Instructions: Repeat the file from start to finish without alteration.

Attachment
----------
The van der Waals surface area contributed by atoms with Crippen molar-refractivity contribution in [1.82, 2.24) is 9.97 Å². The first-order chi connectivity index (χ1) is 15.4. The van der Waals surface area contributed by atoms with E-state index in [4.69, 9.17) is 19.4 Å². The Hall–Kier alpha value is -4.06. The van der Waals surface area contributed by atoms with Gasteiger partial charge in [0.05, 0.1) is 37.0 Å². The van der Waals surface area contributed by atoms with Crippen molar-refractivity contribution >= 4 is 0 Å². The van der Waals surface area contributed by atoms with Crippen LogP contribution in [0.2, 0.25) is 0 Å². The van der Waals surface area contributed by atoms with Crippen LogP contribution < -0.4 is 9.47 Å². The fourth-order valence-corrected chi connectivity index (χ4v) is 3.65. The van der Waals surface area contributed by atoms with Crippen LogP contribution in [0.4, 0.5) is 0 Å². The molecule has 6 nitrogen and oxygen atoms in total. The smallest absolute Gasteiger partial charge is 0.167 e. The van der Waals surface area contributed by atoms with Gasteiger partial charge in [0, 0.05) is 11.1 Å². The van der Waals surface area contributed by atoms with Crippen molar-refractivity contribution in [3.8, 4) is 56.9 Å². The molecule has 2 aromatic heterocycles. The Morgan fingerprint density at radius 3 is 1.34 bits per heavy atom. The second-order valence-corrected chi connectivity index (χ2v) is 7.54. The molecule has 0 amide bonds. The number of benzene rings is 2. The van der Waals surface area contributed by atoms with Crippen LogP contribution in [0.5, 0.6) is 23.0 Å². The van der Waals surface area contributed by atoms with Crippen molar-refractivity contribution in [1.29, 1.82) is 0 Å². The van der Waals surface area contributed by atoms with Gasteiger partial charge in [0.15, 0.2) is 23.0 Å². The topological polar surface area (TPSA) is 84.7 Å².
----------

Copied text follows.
The van der Waals surface area contributed by atoms with Crippen molar-refractivity contribution in [1.82, 2.24) is 9.97 Å². The first-order chi connectivity index (χ1) is 15.4. The van der Waals surface area contributed by atoms with E-state index in [4.69, 9.17) is 19.4 Å². The Hall–Kier alpha value is -4.06. The van der Waals surface area contributed by atoms with Gasteiger partial charge in [0.05, 0.1) is 37.0 Å². The van der Waals surface area contributed by atoms with Crippen molar-refractivity contribution >= 4 is 0 Å². The van der Waals surface area contributed by atoms with Crippen LogP contribution in [0.2, 0.25) is 0 Å². The van der Waals surface area contributed by atoms with Crippen LogP contribution < -0.4 is 9.47 Å². The fourth-order valence-corrected chi connectivity index (χ4v) is 3.65. The van der Waals surface area contributed by atoms with Crippen LogP contribution in [0.4, 0.5) is 0 Å². The molecule has 6 nitrogen and oxygen atoms in total. The smallest absolute Gasteiger partial charge is 0.167 e. The van der Waals surface area contributed by atoms with Gasteiger partial charge in [0, 0.05) is 11.1 Å². The van der Waals surface area contributed by atoms with Crippen molar-refractivity contribution in [3.8, 4) is 56.9 Å². The molecule has 2 aromatic heterocycles. The Morgan fingerprint density at radius 3 is 1.34 bits per heavy atom. The second-order valence-corrected chi connectivity index (χ2v) is 7.54. The molecule has 0 amide bonds. The number of benzene rings is 2. The van der Waals surface area contributed by atoms with Crippen LogP contribution in [0.5, 0.6) is 23.0 Å². The van der Waals surface area contributed by atoms with Crippen molar-refractivity contribution in [1.29, 1.82) is 0 Å². The van der Waals surface area contributed by atoms with Gasteiger partial charge in [0.15, 0.2) is 23.0 Å². The topological polar surface area (TPSA) is 84.7 Å².